This perpendicular distance from the force to the fulcrum is known as the lever arm of the force. D1 and D2 in Figure 1 are the lever arms associated with F1 and F2 (Force 1 and Force 2). A moment is the product of the force and the lever arm of the force. The product of D1 (distance) and F1 (force) in Figure 1 is the moment associated with the left side of the system, and the product of D2 and F2 is the moment associated with the right side of the system. The system in this figure is considered to be in equilibrium only if the moment on the left is equal to the moment on the right. This equality may result in several ways. For example, D1 might be smaller than D2, and F1 greater than F2, or possibly D1 is greater than D2, so that F2 must be greater than F1, or, D1, D2, F1, and F2 are equal. If we assume that D1 is 100 cm., D2 is 200 cm., and F2 equals 40 kg., then, to balance the system, F1 must equal 80 kg. since 200 X 40 must be equal to 100 X 80.

Since a moment is a force times a distance, it may be increased or decreased in either of two ways:

1. By changing the magnitude of the force.

2. By changing its distance from the fulcrum.

In the case of the, teeter-totter, if two boys of equal weight are to balance one another, they must sit the same distance from the fulcrum of the board. If one boy plays with a child half his weight, this child must sit twice as far from the fulcrum in order to balance.

The magnitude factor may be changed in the human body by varying the resistance, however, the distance factor is genetically acquired and it is unlikely that one would alter the length of his arm or leg or the insertion of his muscle into the bone. Man is born with anatomical limits such as the normal force-distance relationships

associated with muscle attachments. If the attachment of the distal portion of the biceps could be altered from its position of normal attachment at A to Position B (see Figure 2), then an appreciably greater force would be available for lifting weights, but a proportional reduction in the velocity for flexing the arm would accompany such a change (17). In the case of the biceps supporting the forearm at a 90 degree angle, the lever

a ��off\

Figure 2.

The mechanical efficiency of levers can be increased, however, the speed will be decreased. In the normal arrangement as shown at A, the forearm flexors must exert a 30

kg. force to maintain a 5 kg. load. In the hypothetical situation at B, only 6 kg. would be required to maintain the same 5 kg. load. (From Ricci, 1967.)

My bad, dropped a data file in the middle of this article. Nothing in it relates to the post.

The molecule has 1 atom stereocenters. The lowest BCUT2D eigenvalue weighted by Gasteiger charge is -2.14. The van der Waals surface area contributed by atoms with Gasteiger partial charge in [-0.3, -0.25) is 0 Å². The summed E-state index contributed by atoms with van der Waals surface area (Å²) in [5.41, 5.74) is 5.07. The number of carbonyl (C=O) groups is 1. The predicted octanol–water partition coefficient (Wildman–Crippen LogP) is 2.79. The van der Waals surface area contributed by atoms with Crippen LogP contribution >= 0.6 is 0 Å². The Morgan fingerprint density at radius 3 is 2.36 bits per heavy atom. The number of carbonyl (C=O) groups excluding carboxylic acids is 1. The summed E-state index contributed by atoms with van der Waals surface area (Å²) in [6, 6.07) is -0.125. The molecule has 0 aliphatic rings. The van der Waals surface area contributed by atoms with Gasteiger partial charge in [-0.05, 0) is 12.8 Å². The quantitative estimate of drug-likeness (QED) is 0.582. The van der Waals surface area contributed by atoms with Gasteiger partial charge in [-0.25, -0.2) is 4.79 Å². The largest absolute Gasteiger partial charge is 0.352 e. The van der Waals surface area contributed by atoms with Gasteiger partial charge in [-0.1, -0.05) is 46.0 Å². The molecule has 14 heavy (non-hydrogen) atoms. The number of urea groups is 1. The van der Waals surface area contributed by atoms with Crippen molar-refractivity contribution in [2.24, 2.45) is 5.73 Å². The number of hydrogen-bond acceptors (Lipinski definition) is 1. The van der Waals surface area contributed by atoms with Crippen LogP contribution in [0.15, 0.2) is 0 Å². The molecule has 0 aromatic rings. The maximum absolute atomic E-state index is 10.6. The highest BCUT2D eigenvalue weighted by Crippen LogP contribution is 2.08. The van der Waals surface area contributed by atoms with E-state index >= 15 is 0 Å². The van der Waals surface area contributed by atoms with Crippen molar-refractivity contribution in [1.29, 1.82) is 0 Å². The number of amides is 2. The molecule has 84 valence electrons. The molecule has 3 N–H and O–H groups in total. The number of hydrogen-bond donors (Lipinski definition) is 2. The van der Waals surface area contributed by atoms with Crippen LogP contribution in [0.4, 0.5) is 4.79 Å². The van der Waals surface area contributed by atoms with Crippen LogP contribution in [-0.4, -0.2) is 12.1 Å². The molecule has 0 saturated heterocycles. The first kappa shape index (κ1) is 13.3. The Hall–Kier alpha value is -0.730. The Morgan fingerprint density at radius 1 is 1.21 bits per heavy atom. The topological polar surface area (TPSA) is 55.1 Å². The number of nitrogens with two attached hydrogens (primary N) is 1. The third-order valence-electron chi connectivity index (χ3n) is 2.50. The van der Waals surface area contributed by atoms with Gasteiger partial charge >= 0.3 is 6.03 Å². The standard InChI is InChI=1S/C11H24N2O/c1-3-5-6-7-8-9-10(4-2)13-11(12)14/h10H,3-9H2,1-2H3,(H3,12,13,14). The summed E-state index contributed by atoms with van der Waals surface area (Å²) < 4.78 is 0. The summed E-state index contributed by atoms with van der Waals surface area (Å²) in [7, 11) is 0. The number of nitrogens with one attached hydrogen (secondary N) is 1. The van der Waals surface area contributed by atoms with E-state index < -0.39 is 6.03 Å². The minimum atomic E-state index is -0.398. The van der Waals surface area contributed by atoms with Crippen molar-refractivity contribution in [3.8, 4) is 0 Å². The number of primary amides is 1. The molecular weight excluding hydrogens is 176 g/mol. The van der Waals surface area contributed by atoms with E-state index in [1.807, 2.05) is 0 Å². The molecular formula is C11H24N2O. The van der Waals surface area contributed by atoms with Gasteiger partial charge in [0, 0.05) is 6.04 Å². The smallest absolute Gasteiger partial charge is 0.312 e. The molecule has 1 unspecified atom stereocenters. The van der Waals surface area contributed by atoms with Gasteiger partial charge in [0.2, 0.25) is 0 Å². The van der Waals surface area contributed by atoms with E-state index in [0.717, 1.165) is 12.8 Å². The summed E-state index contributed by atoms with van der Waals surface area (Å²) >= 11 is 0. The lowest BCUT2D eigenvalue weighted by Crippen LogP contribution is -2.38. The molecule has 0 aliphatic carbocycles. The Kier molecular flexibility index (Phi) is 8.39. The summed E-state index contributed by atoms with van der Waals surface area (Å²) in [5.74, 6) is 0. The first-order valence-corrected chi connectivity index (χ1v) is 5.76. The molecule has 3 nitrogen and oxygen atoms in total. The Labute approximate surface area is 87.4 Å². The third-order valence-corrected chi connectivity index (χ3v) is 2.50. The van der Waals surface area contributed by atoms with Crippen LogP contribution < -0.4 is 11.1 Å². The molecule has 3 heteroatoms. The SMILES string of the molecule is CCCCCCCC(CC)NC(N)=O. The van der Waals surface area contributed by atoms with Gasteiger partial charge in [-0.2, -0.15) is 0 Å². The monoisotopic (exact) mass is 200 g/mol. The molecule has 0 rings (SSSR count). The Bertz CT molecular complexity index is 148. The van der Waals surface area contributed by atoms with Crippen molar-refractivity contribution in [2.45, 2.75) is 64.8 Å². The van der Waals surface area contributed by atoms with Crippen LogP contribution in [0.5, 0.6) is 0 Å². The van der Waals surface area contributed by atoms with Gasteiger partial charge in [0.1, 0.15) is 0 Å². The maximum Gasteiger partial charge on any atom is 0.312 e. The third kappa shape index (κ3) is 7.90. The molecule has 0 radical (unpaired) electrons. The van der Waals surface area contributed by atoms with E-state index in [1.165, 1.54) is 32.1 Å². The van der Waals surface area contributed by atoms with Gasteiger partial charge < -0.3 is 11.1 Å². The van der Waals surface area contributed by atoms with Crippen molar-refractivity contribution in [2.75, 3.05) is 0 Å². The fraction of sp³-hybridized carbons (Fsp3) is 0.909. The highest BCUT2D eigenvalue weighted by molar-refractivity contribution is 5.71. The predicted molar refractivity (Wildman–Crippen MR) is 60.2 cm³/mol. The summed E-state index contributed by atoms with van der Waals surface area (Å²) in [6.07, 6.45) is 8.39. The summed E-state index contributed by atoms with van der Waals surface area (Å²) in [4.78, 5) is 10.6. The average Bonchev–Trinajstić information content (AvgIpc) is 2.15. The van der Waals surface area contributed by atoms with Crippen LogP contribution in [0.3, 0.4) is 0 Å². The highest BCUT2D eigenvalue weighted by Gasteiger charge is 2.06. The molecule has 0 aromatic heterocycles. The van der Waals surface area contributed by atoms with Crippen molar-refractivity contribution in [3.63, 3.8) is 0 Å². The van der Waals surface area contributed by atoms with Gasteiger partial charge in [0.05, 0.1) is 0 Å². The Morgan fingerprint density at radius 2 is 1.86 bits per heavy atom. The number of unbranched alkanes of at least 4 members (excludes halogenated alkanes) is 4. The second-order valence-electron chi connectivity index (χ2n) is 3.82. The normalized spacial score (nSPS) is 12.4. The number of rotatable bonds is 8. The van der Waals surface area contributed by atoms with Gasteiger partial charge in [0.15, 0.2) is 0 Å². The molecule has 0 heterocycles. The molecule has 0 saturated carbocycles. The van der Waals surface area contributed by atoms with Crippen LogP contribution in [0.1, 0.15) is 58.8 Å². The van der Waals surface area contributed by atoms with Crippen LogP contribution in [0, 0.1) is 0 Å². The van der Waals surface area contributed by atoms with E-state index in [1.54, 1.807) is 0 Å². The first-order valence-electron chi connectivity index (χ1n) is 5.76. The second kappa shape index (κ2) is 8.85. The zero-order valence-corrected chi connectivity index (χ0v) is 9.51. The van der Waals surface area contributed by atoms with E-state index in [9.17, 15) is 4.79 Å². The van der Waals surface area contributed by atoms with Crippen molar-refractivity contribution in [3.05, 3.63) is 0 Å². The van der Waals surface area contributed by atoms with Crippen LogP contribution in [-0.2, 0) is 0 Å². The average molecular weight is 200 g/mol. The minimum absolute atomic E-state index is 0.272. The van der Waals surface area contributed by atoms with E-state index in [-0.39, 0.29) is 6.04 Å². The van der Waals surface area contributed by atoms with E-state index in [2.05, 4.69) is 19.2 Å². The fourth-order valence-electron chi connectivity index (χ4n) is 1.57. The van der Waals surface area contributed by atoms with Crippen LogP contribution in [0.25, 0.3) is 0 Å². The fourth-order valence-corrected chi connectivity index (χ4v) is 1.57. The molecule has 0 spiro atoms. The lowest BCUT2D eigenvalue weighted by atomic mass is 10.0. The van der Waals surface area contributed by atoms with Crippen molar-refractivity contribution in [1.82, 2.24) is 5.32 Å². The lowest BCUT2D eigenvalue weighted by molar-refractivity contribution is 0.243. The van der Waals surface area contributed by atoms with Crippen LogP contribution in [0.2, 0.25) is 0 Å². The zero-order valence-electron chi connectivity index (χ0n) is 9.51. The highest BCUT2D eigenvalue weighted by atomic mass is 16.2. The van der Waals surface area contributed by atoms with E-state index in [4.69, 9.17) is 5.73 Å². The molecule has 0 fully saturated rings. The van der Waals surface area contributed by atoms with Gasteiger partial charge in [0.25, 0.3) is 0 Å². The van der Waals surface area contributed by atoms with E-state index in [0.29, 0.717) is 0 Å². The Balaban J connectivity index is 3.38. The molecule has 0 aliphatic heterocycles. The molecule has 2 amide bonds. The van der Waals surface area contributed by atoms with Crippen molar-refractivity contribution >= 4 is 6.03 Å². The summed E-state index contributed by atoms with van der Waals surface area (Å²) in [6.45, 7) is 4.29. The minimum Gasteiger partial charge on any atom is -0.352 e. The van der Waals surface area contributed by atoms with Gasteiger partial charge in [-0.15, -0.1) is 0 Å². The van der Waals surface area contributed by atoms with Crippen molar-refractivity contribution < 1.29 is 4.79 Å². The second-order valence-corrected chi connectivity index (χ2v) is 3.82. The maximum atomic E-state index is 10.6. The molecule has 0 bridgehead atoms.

M=Muscular force a=Force lever arm F–Load or weight b=load lever arm

ELBOW FLEXIONI DEGREES

Figure 3.

The principle of moment. Each joint angle is associated with its lever arm length resulting in a specific moment curve. (From Williams, 1959.)

F1 X Dl

30

60 90 120

Example:

If:

F= 10 Kg.

b= 30 Cm.

a= 2 Cm.

The muscular force at 90 degrees will be equal to: 10X30 = 2 X M

M = 10 X 30/2 = 150 Kg.

Conclusion:

In order to lift

a load of 10 kg. (including the weight of the arm ), the muscle has to produce at least 150 kg. force.

arm may be considered as the perpendicular distance from the tendon to the axis of the elbow joint (Figure 3). In this instance the lever arm is anatomically fixed, but the magnitude of the muscle force can be varied to alter the moment. Genetically a person may be born with a short forearm but with the normal distance for insertion of elbow flexors. Such a person may be extrenmely strong in arm wrestling because of the short resistance arm as compared with the force arm of a normal person. His absolute muscular strength is as normal as his opponent since it is merely the mechanical advantage that he has that allows him to win in arm wrestling. Suppose the biceps muscle supports the forearm with a weight of the forearm of 5 kg. and its center of gravity located 12 cm. from the elbow joint, and the biceps has a lever arm of approximately 3 cm. Then, the biceps must pull with a force of over 20 kg. in order to lift the arm. From these examples one observes that the biomechanical principle governing human motion is much more important than the classic length-tension principle.

Without a great resistance, the moment of force around the joint is relatively small as compared to resistance exercises. Under such conditions, the lengthtension curve of a muscle may play an important factor in accommodating the changes in the body position. Inman -and Ralston (13) have described this condition:

An interesting observation on the human skeletal

lever system is that by maximum muscle effort, rela

tively constant moments are produced against re

sistance no matter what the angular position of the articulating segment. This is surprising since the

lever arms thrugh which the muscles act vary continuously with’ changing position of the part. To

produce such an effect necessitates a varying force to compensate for the varying lever arm, and such

a mechanism is actually found in the muscle itself. In the body, therefore, is a reciprocating arrange

ment of muscles and levers by which changing lengths of lever arms are offset by changes in the

ability of the muscles to develop torques about the joints. The nicety of the compensatory relationship

between the geometric arrangement of the lever and the physiology of muscle contraction has not

been fully appreciated.

This is a description of the compensatory interaction between the length-tension curve and the leverage system in normal movement without great resistance (see Figure 4). However, when great resistance is applied to the body segment, the length-tension phenomenon no longer compensates for the changes in the leverage system.

THE VARIABLE RESISTANCE CONCEPT